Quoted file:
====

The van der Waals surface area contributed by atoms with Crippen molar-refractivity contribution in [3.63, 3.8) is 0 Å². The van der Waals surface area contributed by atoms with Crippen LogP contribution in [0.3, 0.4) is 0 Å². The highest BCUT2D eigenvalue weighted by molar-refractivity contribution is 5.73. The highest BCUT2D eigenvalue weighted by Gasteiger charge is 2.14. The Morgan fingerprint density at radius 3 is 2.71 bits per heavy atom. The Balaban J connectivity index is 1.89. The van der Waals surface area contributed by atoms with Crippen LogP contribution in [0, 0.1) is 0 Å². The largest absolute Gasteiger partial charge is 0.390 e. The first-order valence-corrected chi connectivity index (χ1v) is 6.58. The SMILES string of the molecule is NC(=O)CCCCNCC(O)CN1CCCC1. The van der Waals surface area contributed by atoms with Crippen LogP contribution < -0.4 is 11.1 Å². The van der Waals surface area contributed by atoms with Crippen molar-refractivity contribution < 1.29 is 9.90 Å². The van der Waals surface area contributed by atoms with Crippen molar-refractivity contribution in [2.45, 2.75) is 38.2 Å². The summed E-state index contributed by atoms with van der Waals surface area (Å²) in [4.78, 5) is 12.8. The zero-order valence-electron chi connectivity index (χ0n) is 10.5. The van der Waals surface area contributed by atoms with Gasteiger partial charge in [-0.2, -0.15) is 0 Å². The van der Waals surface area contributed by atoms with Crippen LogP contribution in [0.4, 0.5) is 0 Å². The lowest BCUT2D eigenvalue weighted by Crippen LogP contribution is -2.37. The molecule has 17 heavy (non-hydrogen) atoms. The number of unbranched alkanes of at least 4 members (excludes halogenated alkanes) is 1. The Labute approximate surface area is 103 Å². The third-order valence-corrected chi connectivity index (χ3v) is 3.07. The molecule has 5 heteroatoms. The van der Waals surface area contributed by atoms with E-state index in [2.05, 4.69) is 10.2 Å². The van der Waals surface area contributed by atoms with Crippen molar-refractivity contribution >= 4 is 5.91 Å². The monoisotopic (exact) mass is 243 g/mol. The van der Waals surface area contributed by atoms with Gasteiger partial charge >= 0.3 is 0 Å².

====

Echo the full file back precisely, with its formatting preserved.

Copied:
The van der Waals surface area contributed by atoms with Crippen molar-refractivity contribution in [3.63, 3.8) is 0 Å². The van der Waals surface area contributed by atoms with Crippen LogP contribution in [0.3, 0.4) is 0 Å². The highest BCUT2D eigenvalue weighted by molar-refractivity contribution is 5.73. The highest BCUT2D eigenvalue weighted by Gasteiger charge is 2.14. The Morgan fingerprint density at radius 3 is 2.71 bits per heavy atom. The Balaban J connectivity index is 1.89. The van der Waals surface area contributed by atoms with Crippen LogP contribution in [0, 0.1) is 0 Å². The largest absolute Gasteiger partial charge is 0.390 e. The first-order valence-corrected chi connectivity index (χ1v) is 6.58. The SMILES string of the molecule is NC(=O)CCCCNCC(O)CN1CCCC1. The van der Waals surface area contributed by atoms with Crippen LogP contribution < -0.4 is 11.1 Å². The van der Waals surface area contributed by atoms with Crippen molar-refractivity contribution < 1.29 is 9.90 Å². The van der Waals surface area contributed by atoms with Crippen molar-refractivity contribution in [2.45, 2.75) is 38.2 Å². The summed E-state index contributed by atoms with van der Waals surface area (Å²) in [4.78, 5) is 12.8. The zero-order valence-electron chi connectivity index (χ0n) is 10.5. The van der Waals surface area contributed by atoms with Gasteiger partial charge in [-0.2, -0.15) is 0 Å². The van der Waals surface area contributed by atoms with Crippen LogP contribution in [0.4, 0.5) is 0 Å². The lowest BCUT2D eigenvalue weighted by Crippen LogP contribution is -2.37. The molecule has 17 heavy (non-hydrogen) atoms. The number of unbranched alkanes of at least 4 members (excludes halogenated alkanes) is 1. The Labute approximate surface area is 103 Å². The third-order valence-corrected chi connectivity index (χ3v) is 3.07. The molecule has 5 heteroatoms. The van der Waals surface area contributed by atoms with E-state index in [2.05, 4.69) is 10.2 Å². The van der Waals surface area contributed by atoms with Crippen molar-refractivity contribution >= 4 is 5.91 Å². The monoisotopic (exact) mass is 243 g/mol. The van der Waals surface area contributed by atoms with Gasteiger partial charge >= 0.3 is 0 Å².